Still, it could get worse. Oklahoma may not be the only source of embarrassment for the fraternity.
"Several other incidents with chapters or members have been brought to the attention of the headquarters staff and leaders, and each of those instances will be investigated for further action," SAE said.
It's likely that if the university hadn't acted, the Department of Justice's Civil Rights Division could have stepped in, said Barbara Arnwine, president and executive director of the Lawyers' Committee for Civil Rights Under Law.
Title VI of the Civil Rights Act of 1964 "prohibits discrimination on the basis of race, color, and national origin in programs and activities receiving federal financial assistance," according to the Justice Department.
In this case, Arnwine said, the university likely found that fraternity members appear not only to have discriminated in their membership -- and backed that discrimination with the threat of lynching -- but they've also created a hostile environment.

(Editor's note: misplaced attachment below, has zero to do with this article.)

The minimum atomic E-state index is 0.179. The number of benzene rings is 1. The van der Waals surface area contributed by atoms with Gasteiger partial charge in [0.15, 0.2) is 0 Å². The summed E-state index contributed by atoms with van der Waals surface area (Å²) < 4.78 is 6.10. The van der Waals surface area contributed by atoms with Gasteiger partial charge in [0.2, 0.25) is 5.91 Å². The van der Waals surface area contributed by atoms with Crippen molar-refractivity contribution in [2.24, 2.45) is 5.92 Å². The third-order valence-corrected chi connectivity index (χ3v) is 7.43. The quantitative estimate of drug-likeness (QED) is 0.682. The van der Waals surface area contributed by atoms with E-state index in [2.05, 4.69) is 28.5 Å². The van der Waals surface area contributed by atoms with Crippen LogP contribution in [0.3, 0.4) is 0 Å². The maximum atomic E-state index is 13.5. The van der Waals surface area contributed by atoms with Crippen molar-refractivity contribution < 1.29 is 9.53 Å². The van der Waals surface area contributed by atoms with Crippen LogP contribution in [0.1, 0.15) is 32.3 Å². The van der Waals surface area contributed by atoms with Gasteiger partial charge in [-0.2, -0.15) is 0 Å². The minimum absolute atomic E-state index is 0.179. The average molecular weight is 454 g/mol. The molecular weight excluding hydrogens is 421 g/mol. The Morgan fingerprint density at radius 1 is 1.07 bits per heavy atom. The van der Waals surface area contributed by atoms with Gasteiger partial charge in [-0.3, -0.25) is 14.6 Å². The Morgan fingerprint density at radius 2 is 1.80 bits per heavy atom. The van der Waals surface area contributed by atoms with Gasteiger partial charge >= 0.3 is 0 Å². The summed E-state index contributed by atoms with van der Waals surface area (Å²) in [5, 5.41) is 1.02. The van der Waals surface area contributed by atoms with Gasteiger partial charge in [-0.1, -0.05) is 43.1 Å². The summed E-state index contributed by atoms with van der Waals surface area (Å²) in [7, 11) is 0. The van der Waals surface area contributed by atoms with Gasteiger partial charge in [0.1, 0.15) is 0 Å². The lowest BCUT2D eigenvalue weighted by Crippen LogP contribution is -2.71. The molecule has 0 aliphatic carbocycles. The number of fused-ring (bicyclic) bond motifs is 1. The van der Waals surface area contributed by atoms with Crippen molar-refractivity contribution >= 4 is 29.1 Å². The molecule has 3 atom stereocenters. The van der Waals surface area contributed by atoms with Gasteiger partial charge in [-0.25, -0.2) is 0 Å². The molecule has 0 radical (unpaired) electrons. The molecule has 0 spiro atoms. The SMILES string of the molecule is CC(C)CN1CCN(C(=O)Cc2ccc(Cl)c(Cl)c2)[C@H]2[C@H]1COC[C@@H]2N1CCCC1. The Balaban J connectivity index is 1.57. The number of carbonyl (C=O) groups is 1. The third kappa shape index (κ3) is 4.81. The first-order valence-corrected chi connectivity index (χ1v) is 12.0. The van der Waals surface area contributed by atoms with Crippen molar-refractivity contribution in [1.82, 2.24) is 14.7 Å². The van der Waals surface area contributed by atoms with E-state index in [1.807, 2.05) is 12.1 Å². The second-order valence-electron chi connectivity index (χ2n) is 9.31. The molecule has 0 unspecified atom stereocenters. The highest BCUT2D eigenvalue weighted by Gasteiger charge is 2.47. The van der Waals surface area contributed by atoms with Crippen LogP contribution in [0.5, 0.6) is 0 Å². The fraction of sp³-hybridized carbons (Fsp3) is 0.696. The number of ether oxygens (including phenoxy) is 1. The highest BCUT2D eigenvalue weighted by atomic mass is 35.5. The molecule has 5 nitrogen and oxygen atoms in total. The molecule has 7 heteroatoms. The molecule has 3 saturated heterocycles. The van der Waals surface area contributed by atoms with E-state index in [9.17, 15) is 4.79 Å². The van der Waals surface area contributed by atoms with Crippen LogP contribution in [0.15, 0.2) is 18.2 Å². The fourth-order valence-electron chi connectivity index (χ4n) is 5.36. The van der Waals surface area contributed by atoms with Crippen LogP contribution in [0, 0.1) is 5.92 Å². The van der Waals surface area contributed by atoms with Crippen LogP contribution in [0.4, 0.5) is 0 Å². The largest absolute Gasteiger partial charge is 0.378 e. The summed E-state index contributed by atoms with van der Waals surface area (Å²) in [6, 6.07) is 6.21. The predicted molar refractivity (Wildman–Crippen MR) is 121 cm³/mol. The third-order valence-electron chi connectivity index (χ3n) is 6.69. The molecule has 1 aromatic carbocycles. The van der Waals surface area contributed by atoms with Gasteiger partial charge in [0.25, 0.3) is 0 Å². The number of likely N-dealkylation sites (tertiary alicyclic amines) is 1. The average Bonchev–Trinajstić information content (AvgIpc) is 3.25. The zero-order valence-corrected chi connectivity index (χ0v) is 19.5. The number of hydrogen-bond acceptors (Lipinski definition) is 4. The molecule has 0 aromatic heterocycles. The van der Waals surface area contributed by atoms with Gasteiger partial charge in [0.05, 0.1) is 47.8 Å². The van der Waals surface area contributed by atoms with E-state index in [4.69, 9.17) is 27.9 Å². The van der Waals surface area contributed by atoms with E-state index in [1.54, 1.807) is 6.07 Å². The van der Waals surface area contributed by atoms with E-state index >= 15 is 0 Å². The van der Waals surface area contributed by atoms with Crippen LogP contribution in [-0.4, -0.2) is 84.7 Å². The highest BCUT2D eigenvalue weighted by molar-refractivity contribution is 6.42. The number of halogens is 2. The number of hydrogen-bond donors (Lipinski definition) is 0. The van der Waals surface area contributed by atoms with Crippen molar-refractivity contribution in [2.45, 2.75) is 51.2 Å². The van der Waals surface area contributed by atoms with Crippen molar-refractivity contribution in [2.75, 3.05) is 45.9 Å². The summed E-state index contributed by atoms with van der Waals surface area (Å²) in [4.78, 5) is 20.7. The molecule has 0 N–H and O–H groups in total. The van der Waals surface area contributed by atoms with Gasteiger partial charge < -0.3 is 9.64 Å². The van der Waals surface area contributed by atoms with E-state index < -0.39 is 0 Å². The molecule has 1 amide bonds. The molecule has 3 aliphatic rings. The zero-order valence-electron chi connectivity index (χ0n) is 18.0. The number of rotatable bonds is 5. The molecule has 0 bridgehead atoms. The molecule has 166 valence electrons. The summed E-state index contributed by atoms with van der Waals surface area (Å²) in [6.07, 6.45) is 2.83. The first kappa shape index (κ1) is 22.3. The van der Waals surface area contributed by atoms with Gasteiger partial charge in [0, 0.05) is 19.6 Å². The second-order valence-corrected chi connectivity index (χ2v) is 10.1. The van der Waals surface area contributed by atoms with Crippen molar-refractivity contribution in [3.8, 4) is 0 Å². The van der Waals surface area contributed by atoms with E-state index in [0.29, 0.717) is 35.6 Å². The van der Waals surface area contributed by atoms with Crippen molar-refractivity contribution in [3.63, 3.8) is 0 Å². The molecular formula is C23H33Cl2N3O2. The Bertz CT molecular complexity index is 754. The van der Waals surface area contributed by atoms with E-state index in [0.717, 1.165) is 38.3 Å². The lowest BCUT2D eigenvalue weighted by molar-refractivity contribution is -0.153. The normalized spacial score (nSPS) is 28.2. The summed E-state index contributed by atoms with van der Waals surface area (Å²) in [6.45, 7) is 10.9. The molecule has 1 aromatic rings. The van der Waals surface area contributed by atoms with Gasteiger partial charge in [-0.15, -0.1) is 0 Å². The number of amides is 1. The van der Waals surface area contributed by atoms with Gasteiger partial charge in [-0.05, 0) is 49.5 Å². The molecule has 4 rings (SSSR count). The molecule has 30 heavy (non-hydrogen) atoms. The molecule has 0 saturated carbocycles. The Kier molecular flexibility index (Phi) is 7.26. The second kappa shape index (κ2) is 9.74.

The university, she said, "would've been compelled to do something to sanction and prevent this fraternity from engaging in racial discrimination."
Arnwine said she wasn't personally familiar with the school's code of conduct, but she'd be surprised if the fraternity members' actions weren't in violation of university rules as well.
All of these reasons are grounds to sanction the fraternity and expel specific members who were involved in the singing, she said.
"A very important part of the lexicon of civil rights law is that you cannot create a hostile environment where you make it so people of different races or religions or women feel they can't function at your institution without being subjected to unlawful discrimination," she said.
It's unclear whether more students will be punished for the video, though Boren has promised the SAEs won't return during his tenure if he can help it.
"The house will be closed, and as far as I'm concerned, they won't be back," he said at a Monday news conference.
He later told CNN, "There seems to be a culture in some of these fraternities, and it just has to be snuffed out."
The decision to shutter the fraternity was an easy one for Boren, he said.